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Genomics Inform > Volume 10(4); 2012 > Article
Kim: Editor's Introduction to This Issue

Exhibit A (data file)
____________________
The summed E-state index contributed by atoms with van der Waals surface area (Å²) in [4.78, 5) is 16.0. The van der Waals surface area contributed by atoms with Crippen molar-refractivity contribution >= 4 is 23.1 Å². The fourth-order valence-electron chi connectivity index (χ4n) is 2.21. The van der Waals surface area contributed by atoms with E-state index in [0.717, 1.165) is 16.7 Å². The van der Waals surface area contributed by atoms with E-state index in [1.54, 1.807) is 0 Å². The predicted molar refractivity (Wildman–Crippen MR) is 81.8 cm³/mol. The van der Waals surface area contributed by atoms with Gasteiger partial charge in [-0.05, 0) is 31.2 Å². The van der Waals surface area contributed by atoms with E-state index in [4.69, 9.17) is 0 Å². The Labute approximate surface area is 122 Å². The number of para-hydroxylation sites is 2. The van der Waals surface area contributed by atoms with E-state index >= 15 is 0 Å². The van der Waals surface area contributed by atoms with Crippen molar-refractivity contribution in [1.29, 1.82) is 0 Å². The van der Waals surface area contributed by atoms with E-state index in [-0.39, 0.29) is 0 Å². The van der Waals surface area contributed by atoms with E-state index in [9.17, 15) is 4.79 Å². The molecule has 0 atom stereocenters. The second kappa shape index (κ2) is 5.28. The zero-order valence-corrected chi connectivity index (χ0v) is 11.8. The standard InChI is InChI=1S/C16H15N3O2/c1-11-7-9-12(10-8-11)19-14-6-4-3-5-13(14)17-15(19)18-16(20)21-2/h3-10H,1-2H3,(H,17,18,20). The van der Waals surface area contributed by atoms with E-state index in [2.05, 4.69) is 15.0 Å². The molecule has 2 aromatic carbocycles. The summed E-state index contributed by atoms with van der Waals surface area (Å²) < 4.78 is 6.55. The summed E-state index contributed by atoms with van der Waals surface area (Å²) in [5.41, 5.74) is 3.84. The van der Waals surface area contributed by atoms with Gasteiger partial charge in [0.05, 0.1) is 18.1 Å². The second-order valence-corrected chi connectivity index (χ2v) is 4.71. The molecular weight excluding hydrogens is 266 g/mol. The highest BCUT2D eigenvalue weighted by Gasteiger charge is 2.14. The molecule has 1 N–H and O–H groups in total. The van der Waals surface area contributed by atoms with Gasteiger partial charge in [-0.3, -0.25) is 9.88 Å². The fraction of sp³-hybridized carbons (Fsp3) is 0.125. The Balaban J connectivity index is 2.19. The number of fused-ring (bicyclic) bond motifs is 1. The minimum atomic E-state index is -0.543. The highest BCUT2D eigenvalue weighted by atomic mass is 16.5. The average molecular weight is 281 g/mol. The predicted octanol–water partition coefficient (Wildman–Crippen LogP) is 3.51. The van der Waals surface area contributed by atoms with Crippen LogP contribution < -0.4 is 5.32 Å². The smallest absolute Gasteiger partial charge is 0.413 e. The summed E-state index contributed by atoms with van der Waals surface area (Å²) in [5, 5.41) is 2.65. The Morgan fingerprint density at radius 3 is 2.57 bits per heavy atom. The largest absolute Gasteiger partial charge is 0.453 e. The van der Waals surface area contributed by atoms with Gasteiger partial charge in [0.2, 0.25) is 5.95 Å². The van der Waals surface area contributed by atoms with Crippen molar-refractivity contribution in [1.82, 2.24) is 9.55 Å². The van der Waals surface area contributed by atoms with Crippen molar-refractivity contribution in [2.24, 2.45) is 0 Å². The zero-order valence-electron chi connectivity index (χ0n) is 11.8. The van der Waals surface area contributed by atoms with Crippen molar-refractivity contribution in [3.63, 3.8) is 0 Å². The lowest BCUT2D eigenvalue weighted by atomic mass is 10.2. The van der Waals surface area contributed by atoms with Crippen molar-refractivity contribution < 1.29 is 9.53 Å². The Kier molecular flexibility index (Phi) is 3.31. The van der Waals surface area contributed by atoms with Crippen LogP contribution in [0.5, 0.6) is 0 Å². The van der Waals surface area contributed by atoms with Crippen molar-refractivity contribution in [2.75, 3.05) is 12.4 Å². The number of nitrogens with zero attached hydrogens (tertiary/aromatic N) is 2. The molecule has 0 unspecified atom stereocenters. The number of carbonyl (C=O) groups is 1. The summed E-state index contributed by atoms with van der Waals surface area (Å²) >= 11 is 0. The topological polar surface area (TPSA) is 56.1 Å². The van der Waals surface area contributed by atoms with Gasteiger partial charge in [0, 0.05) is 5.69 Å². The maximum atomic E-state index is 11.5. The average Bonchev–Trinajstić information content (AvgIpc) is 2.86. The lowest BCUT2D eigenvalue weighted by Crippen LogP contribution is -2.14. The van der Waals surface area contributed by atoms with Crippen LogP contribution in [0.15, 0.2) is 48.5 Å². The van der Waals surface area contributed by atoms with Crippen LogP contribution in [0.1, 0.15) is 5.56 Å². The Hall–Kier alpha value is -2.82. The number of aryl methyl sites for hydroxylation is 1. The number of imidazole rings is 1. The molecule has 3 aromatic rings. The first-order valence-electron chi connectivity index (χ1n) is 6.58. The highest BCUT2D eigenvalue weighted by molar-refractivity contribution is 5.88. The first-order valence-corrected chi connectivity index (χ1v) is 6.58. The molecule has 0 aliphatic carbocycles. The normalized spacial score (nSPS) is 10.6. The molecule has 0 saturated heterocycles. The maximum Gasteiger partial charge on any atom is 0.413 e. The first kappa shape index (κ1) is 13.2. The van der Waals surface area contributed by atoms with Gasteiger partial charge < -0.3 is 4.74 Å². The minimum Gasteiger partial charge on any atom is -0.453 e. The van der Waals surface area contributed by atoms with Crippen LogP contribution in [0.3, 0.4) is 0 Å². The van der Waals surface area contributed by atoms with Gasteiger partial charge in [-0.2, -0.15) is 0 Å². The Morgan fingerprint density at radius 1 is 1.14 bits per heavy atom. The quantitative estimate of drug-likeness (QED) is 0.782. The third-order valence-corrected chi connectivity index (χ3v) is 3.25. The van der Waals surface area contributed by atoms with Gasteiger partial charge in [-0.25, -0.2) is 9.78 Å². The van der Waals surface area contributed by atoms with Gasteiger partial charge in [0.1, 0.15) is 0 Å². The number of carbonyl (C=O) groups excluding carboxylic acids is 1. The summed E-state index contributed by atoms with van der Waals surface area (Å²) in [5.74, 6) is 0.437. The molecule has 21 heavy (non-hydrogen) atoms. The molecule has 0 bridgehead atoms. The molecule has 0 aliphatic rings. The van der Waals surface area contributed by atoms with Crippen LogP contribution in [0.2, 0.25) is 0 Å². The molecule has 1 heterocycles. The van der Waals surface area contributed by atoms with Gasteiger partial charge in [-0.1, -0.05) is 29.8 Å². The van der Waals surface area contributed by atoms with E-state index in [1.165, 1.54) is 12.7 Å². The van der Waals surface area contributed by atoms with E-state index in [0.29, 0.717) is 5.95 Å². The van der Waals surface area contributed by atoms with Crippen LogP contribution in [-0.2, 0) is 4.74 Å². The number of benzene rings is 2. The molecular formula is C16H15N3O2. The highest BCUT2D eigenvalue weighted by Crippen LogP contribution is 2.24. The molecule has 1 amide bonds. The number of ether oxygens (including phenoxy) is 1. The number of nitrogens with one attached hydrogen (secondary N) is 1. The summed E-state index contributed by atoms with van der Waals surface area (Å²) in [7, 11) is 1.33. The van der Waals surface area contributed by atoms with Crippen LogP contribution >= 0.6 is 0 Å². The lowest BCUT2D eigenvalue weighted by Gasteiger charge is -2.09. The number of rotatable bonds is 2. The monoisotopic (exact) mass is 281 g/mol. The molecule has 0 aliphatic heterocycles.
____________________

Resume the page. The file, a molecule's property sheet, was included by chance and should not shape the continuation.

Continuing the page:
This issue features a number of review articles that cover many topics, from the fundamental aspect of our genome and transcriptome to the application of genomics for understanding diseases. Profs. Goh and Choi at Yale University, USA, review an emerging technology called exome sequencing and its application in identifying disease-causing variants. While it focuses mainly on inherited diseases, complex diseases are also touched upon, and the common challenges ahead are discussed. Prof. Ikegawa at RIKEN, Japan, gives a historical overview of genome-wide association studies (GWASs) and discusses their future prospects in a narrative tone. Prof. Kyong Soo Park's group at Seoul National University, Korea, gives a more specific account of the application of GWASs in assessing genetic risk factors of gestational diabetes. My group at Soongsil University, Korea, also contributes a review on expression quantitative trait loci and their role in predisposing disease susceptibility. Recently, transposable elements (TEs) have been attracting attention, as they are not 'junk' anymore, and play important roles in gene regulation and genomic evolution. Prof. Kyudong Han's group at Dankook University, Korea, focuses on a few types of TEs that are specific to primate genomes. Besides these review articles, we have several interesting original articles and application notes, as well as a preliminary research communication. For example, Prof. Taesung Park's group at Seoul National University, Korea, reports a novel analysis of gene-gene interactions in GWAS data using a network graph method. While calculating the gene-gene interactions is a difficult task, interpreting such results is an even more daunting task. Their new method facilitates such a process, as demonstrated with success in its application to the study of body mass index. Genomics & Informatics is now available in PubMed Central (PMC), a full-text service, and PubMed, PMC's sister abstract service. We expect more broad international visibility of Genomics & Informatics through these services. Our next immediate goal is the coverage by SCOPUS, one of the renowned citation databases. We plan to apply for inclusion into SCOPUS in the middle of 2013.I hope you enjoy this year's final issue of Genomics & Informatics your continued support is greatly appreciated.


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